Jamaica Plain Branch / BCYF Curtis Hall public art project
This public art project will complement recent renovations made to the Jamaica Plain Branch of the Boston Public Library.
The $10 million renovation of the Jamaica Plain Branch includes:
- a 700-square foot addition facing South Street that will serve as a community reading lounge
- a terrace along Sedgwick Street where residents can read and mingle
- a refreshed collection of 30,000 books
- an elevator for full ADA accessibility
- parking for over 20 bikes, and
- new exterior landscaping.
The budget for this public art project is $200,000. The lawn in front of the library and BCYF Curtis Hall (facing South Street) and the elevated planter in front of the new entrance outside were identified as the two potential sites for the project.
The City of Boston’s cultural plan, Boston Creates, calls for public art that embraces a neighborhood's identity and adds to a strong sense of place. We identified important themes for the artist to consider after based on community feedback:
- the ethnic and racial diversity of the neighborhood, and its intergenerational character, the presence of small businesses, and access to green open space
- a strong sense of civic and social engagement
- a community of artists and creators
- the balance between old and new
- the need to retain a sense of neighborhood identity and celebrate the many communities that have contributed to the area
- artwork that is functional in some way, or interactive in a way that complements current community functions, and
- artwork that responds to the campus-like context of the space.
About the artist
Matthew Hinçman was selected as the artist for the Jamaica Plain library public art project. He is a professor of sculpture at the Massachusetts College of Art and Design. Hinçman is also chair of the Fine Arts 3D Program. He currently serves on the board of the Boston-based nonprofit Now+There.
Hinçman is a sculptor and educator living in Jamaica Plain. He's best known for "Jamaica Pond Bench, 2006," and "STILL, 2014," both located in Jamaica Plain. His pieces are generally found in public places.
This narrative was written by artist Matthew Hinçman.
The lawn at the municipal campus that includes the Jamaica Plain Branch of the Boston Public Library and the BCYF Curtis Hall Community Center has been altered with a sculptural intervention. A series of low brick walls now zig-zag across the lawn on an approximate north-south axis. Some of the walls are capped with brightly colored glazed bricks, while others are more conventionally capped with slabs of granite. Separate from the walls, five chairs inhibit the lawn. The chairs take their form from ubiquitous aluminum tube, vinyl webbed folding chairs found in millions of backyards and lawns. Yet these chairs are constructed of bronze - sculptures of chairs - immortalizing this very familiar, close-to-home piece of furniture.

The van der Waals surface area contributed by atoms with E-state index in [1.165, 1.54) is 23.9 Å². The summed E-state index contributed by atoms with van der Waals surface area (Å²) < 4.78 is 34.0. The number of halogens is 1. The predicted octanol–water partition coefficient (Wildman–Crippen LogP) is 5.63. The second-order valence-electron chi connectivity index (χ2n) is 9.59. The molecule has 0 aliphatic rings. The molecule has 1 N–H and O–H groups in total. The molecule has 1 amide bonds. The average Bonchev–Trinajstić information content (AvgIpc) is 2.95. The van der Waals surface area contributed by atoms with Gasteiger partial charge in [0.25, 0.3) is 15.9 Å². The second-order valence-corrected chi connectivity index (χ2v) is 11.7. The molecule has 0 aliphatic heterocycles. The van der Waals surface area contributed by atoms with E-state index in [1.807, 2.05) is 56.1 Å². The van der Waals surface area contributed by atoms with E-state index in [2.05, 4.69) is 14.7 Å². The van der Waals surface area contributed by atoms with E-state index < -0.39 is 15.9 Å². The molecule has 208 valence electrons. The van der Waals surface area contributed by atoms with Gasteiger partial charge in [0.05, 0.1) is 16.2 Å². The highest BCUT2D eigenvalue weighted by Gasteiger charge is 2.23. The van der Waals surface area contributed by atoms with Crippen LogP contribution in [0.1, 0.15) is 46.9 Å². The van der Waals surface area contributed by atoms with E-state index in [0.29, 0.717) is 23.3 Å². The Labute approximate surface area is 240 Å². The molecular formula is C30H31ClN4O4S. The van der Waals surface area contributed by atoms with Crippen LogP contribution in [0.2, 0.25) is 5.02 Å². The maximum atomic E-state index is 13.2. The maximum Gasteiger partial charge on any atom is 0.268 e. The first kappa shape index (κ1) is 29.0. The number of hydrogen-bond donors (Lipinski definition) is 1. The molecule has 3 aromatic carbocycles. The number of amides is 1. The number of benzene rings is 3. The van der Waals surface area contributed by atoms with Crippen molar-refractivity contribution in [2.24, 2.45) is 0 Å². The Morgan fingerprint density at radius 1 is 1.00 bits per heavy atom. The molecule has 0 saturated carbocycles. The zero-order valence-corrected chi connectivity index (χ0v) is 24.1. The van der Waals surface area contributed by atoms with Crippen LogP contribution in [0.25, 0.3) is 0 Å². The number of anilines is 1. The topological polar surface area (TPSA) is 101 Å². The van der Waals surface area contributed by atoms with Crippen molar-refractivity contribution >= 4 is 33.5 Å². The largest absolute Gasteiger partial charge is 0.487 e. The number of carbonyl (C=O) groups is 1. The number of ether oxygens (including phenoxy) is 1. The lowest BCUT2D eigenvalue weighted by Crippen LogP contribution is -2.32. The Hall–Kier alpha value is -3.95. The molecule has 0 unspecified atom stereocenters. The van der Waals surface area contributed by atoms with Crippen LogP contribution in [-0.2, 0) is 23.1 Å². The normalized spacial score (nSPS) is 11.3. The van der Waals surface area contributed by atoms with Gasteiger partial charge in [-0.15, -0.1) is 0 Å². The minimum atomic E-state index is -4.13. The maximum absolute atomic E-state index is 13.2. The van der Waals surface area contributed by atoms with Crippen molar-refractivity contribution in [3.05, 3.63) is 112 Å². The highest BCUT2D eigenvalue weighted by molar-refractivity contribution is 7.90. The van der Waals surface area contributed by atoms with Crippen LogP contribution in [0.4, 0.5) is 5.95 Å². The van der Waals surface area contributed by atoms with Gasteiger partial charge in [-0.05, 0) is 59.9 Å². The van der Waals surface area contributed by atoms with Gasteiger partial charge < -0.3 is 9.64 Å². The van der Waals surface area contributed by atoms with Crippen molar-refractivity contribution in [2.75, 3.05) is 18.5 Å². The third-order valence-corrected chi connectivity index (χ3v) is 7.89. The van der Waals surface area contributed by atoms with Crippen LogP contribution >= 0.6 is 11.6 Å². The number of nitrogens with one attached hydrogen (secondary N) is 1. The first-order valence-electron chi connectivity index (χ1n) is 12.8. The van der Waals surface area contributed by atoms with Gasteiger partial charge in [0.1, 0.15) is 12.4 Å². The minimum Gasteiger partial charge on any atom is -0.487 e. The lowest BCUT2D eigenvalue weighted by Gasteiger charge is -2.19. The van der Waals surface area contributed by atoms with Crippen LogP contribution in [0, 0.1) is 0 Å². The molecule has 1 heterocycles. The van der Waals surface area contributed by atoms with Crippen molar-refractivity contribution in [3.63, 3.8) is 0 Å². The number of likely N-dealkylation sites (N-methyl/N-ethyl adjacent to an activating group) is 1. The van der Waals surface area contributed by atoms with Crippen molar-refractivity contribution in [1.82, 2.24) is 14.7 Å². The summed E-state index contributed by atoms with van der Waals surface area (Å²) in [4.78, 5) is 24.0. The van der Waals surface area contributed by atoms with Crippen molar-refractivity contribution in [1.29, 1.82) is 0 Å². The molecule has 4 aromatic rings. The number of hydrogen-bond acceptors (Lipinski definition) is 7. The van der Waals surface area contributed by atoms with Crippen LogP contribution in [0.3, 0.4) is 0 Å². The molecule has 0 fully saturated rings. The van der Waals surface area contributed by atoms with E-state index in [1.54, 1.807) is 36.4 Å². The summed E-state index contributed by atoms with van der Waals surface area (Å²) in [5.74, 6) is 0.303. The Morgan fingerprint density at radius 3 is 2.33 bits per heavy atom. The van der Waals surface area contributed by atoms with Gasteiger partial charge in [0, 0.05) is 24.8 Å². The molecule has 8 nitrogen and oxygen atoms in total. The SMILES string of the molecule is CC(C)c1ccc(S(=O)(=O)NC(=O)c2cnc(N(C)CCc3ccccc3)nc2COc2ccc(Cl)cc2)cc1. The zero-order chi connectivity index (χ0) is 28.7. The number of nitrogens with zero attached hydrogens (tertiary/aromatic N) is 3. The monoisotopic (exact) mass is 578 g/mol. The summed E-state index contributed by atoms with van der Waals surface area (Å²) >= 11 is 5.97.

Passersby are welcomed into the site via the newly created gate off the South Street sidewalk, where a section of the 150’ iron fence and granite curb has been removed.
This sculptural intervention provides audiences with a myriad of ways to engage with the work, and resists a didactic and/or singular interpretation. A refined level of craft and material use coupled with the ubiquity of the forms afford viewers multiple vantage points with which to enter into dialogue with the work, and to construct meaning and or narratives. Themes of history, community, and monuments may inform a viewer's interpretation.
- Wythe: A wythe is a continuous vertical section of masonry one unit in thickness. A wythe may be independent of, or interlocked with, the adjoining wythe(s).
- Web: A web is something formed by or as if by weaving or interweaving; an intricate set or pattern of circumstances, facts, etc.